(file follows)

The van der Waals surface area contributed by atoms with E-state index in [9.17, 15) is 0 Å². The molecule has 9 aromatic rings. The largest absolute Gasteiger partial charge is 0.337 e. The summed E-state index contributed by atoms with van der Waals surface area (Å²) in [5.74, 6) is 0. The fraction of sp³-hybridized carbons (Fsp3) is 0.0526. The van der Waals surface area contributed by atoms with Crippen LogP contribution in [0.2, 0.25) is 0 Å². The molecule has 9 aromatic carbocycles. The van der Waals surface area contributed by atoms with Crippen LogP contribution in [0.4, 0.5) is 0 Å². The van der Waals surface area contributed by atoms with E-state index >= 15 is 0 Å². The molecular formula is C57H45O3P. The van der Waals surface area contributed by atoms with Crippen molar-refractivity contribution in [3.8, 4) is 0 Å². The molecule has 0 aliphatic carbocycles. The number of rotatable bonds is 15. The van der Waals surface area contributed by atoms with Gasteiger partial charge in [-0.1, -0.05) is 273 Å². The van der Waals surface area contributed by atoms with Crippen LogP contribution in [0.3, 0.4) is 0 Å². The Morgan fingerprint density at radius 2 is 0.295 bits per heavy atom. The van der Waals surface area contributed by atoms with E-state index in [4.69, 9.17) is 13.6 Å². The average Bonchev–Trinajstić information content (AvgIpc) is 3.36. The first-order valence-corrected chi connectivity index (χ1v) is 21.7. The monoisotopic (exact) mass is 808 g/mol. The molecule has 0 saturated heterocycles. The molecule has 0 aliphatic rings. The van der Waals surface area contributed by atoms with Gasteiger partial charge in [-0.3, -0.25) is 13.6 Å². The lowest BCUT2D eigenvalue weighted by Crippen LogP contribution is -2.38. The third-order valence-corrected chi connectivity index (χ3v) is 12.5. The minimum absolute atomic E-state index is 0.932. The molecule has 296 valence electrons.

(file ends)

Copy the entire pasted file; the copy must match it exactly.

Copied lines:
The van der Waals surface area contributed by atoms with E-state index in [9.17, 15) is 0 Å². The molecule has 9 aromatic rings. The largest absolute Gasteiger partial charge is 0.337 e. The summed E-state index contributed by atoms with van der Waals surface area (Å²) in [5.74, 6) is 0. The fraction of sp³-hybridized carbons (Fsp3) is 0.0526. The van der Waals surface area contributed by atoms with Crippen LogP contribution in [0.2, 0.25) is 0 Å². The molecule has 9 aromatic carbocycles. The van der Waals surface area contributed by atoms with Crippen LogP contribution in [0.4, 0.5) is 0 Å². The van der Waals surface area contributed by atoms with E-state index >= 15 is 0 Å². The molecular formula is C57H45O3P. The van der Waals surface area contributed by atoms with Crippen molar-refractivity contribution in [3.8, 4) is 0 Å². The molecule has 0 aliphatic carbocycles. The number of rotatable bonds is 15. The van der Waals surface area contributed by atoms with Gasteiger partial charge in [-0.1, -0.05) is 273 Å². The van der Waals surface area contributed by atoms with Crippen LogP contribution in [0.3, 0.4) is 0 Å². The Morgan fingerprint density at radius 2 is 0.295 bits per heavy atom. The van der Waals surface area contributed by atoms with E-state index in [4.69, 9.17) is 13.6 Å². The average Bonchev–Trinajstić information content (AvgIpc) is 3.36. The first-order valence-corrected chi connectivity index (χ1v) is 21.7. The monoisotopic (exact) mass is 808 g/mol. The molecule has 0 saturated heterocycles. The molecule has 0 aliphatic rings. The van der Waals surface area contributed by atoms with Gasteiger partial charge in [-0.3, -0.25) is 13.6 Å². The lowest BCUT2D eigenvalue weighted by Crippen LogP contribution is -2.38. The third-order valence-corrected chi connectivity index (χ3v) is 12.5. The minimum absolute atomic E-state index is 0.932. The molecule has 296 valence electrons.